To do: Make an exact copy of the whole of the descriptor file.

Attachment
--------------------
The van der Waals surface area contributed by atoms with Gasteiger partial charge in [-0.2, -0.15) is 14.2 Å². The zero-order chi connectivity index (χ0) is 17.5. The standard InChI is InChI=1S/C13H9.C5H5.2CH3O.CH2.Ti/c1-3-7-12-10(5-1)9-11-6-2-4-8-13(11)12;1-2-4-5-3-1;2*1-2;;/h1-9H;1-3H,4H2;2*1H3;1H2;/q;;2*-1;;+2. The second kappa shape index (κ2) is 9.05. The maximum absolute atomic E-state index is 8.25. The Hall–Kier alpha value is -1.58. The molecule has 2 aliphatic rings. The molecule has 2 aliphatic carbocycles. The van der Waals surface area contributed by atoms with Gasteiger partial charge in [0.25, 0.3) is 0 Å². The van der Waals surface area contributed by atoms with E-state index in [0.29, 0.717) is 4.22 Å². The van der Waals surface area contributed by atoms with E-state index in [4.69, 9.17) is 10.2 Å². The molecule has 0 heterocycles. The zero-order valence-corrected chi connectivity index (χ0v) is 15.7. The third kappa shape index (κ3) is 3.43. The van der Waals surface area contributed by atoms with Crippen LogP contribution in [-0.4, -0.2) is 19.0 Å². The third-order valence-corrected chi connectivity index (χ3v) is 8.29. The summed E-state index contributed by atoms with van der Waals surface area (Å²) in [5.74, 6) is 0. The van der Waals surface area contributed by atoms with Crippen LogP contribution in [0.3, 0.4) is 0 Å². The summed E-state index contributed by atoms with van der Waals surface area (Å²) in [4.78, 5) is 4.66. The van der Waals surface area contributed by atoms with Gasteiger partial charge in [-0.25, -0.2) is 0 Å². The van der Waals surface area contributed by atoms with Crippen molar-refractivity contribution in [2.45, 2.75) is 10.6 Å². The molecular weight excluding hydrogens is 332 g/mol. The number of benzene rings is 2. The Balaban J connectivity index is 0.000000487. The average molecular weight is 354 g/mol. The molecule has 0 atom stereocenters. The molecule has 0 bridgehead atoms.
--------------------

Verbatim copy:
The van der Waals surface area contributed by atoms with Gasteiger partial charge in [-0.2, -0.15) is 14.2 Å². The zero-order chi connectivity index (χ0) is 17.5. The standard InChI is InChI=1S/C13H9.C5H5.2CH3O.CH2.Ti/c1-3-7-12-10(5-1)9-11-6-2-4-8-13(11)12;1-2-4-5-3-1;2*1-2;;/h1-9H;1-3H,4H2;2*1H3;1H2;/q;;2*-1;;+2. The second kappa shape index (κ2) is 9.05. The maximum absolute atomic E-state index is 8.25. The Hall–Kier alpha value is -1.58. The molecule has 2 aliphatic rings. The molecule has 2 aliphatic carbocycles. The van der Waals surface area contributed by atoms with Gasteiger partial charge in [0.25, 0.3) is 0 Å². The van der Waals surface area contributed by atoms with E-state index in [0.29, 0.717) is 4.22 Å². The van der Waals surface area contributed by atoms with E-state index in [4.69, 9.17) is 10.2 Å². The molecule has 0 heterocycles. The zero-order valence-corrected chi connectivity index (χ0v) is 15.7. The third kappa shape index (κ3) is 3.43. The van der Waals surface area contributed by atoms with Crippen LogP contribution in [-0.4, -0.2) is 19.0 Å². The third-order valence-corrected chi connectivity index (χ3v) is 8.29. The summed E-state index contributed by atoms with van der Waals surface area (Å²) in [5.74, 6) is 0. The van der Waals surface area contributed by atoms with Crippen LogP contribution in [0.3, 0.4) is 0 Å². The summed E-state index contributed by atoms with van der Waals surface area (Å²) in [4.78, 5) is 4.66. The van der Waals surface area contributed by atoms with Gasteiger partial charge in [-0.25, -0.2) is 0 Å². The van der Waals surface area contributed by atoms with Crippen molar-refractivity contribution in [2.45, 2.75) is 10.6 Å². The molecular weight excluding hydrogens is 332 g/mol. The number of benzene rings is 2. The Balaban J connectivity index is 0.000000487. The average molecular weight is 354 g/mol. The molecule has 0 atom stereocenters. The molecule has 0 bridgehead atoms.